So much became evident last week as various versions of the legislation lay becalmed in various Congressional committees, while an opinion poll suggested mounting public opposition to Mr Clinton proposals.
In both House and Senate the bill is effectively stalled. Senator Daniel Patrick Moynihan told Mr Clinton that none of the proposals now circulating commanded a majority on the Finance Committee, which he chairs, and which will ultimately settle the measure's fate in the Senate. Things are scarcely better in the House, where the tax- writing Ways and Means Committee, which decides how the reform package is to be paid for, has been forced to put back key votes for fear of a loss that would doom the entire enterprise.
The biggest-sticking point is the 'employer mandate', requiring companies to pay 80 per cent of the costs of covering their employees, which is detested by Republicans as well as some conservative Democrats, especially in the Senate. With only 40 votes needed to filibuster, the 44 Republican Senators have an effective veto.
But they may not need to use it. So fragmented is the health debate that even Mr Clinton's skills at coalition-building may be defeated. Invariably, every concession to one group risks alienating another. Coverage of abortion is one tripwire. Another is the proposed tobacco tax that will help finance reform. The new Ways and Means chairman, Sam Gibbons of Florida, tried to win over Democrats from Southern tobacco-producing states by cutting the tax - only to have other Democrat committee members threatening revolt.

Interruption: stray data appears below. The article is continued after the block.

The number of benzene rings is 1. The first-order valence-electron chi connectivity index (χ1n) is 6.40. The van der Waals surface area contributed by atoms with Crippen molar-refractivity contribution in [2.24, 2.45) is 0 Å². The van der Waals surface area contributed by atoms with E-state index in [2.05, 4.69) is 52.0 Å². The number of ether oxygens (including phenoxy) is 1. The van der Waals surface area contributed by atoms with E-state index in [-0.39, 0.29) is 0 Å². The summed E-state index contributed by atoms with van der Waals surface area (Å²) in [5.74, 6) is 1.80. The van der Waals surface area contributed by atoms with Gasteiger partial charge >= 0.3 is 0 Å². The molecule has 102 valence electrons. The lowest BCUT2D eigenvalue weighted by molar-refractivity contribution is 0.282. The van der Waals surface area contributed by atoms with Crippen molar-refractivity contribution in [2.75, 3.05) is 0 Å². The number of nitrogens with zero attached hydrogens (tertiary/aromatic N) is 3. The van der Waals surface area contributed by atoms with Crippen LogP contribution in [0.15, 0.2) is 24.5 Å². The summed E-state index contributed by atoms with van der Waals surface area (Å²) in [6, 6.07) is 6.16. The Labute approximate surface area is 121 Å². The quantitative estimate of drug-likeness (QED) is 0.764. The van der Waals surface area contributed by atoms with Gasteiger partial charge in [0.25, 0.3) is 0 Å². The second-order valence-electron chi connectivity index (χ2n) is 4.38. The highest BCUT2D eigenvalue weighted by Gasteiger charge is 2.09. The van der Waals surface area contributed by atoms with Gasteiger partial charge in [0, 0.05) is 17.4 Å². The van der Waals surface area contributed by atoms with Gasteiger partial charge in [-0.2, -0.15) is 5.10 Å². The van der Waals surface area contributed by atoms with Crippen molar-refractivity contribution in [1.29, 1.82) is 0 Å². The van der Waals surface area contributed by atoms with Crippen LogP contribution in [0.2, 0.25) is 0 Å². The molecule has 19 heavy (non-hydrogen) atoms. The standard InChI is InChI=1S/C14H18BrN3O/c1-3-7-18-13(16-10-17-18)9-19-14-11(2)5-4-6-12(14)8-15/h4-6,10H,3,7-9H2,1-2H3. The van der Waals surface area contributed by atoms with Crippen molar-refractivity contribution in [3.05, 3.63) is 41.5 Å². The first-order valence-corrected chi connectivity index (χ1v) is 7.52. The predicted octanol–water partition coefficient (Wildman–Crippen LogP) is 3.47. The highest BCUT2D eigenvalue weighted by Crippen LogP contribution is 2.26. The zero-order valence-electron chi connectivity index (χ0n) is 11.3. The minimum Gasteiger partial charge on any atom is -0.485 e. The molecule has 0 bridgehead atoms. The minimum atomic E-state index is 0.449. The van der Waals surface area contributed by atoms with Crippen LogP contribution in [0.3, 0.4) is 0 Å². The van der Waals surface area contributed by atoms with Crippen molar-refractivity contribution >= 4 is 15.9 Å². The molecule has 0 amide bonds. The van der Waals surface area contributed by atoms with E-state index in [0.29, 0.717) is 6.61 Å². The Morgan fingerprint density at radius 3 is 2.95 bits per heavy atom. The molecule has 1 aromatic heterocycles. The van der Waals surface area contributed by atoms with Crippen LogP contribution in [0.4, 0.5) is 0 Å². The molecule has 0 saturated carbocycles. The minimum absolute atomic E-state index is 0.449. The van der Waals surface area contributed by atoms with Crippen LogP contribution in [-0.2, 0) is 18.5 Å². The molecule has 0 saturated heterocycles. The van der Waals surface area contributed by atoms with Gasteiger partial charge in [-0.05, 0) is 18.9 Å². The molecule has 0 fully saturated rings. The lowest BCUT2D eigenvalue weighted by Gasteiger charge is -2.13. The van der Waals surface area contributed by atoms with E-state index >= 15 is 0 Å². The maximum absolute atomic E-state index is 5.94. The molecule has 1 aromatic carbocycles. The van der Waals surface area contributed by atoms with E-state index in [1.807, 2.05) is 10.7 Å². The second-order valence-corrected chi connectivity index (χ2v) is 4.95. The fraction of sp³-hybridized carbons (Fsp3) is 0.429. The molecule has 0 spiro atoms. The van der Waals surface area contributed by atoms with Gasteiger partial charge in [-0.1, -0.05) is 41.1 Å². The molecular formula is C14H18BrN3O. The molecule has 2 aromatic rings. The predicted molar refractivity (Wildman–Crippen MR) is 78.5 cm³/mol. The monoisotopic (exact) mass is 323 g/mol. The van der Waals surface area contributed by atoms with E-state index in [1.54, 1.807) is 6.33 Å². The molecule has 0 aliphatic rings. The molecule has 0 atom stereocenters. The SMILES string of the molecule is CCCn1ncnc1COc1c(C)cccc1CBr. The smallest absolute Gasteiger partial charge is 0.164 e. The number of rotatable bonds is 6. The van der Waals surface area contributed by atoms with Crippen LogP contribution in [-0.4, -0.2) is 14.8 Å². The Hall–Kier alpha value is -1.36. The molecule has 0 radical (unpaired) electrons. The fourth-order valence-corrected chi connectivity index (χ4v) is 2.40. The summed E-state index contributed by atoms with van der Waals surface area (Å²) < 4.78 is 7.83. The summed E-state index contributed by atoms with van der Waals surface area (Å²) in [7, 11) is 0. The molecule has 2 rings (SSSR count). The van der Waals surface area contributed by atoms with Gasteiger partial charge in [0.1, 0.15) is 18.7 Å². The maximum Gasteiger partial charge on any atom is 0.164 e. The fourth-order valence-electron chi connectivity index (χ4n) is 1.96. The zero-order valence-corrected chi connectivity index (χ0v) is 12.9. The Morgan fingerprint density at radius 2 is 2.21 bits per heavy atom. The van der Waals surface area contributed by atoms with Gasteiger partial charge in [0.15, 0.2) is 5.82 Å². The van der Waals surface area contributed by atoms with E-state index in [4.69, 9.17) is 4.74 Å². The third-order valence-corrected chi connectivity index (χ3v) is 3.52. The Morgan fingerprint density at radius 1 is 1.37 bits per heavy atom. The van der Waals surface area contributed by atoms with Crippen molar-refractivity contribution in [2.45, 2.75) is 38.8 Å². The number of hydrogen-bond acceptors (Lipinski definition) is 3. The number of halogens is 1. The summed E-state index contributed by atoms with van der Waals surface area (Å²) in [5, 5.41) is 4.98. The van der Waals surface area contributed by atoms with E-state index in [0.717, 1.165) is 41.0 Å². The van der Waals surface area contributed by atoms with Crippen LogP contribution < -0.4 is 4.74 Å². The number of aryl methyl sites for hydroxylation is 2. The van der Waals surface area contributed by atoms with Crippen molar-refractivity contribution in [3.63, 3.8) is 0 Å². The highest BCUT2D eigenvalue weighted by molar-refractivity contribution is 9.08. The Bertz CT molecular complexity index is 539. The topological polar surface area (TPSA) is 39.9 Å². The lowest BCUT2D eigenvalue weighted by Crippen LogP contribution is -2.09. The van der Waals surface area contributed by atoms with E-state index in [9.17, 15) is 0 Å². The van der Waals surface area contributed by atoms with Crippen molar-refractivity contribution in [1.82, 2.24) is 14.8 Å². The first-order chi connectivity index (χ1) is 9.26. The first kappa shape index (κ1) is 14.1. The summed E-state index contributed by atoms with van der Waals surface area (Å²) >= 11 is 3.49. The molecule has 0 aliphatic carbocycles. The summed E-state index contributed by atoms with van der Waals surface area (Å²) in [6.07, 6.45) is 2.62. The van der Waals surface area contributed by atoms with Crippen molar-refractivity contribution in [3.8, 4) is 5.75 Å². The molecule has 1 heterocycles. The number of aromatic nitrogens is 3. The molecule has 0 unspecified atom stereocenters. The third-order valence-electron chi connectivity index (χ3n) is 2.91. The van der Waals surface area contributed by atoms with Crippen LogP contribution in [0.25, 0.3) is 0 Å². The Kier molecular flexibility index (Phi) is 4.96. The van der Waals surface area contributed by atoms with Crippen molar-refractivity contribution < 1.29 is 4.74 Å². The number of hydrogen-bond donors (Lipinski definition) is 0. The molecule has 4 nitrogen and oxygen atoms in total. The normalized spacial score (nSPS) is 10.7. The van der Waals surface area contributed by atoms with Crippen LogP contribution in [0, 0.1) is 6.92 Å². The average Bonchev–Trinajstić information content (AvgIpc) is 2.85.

After discussions with Senator Moynihan this week, the President said he was ready to compromise. One touted formula is a 'trigger' system which would give the market (doctors, hospitals, insurance and drug companies) a chance to achieve the cost cuts required to pay for universal coverage. If not, the 'employer mandate', which Republicans claim will bankrupt companies by the thousand, would be automatically introduced.
But Mr Clinton's room for manoeuvre has its limits. He could probably secure a bill removing some of the iniquities of the existing system of insurance, by ensuring health coverage is 'portable' when a person changes jobs, and making it illegal for insurance companies to refuse coverage to someone because of a pre-existing condition.
But universal coverage, at some date, is the President's bottom line. Introducing his legislation nine months ago, he said he would veto any bill that failed to provide it. Mr Clinton's choice now is whether to make the best of a bad job, or hold out for a deal he cannot get - and then use the forthcoming election campaign to blame failure on the Republicans. Despite everything, a Wall Street Journal poll found some 70 per cent in favour of some kind of health-care reform.Reuse content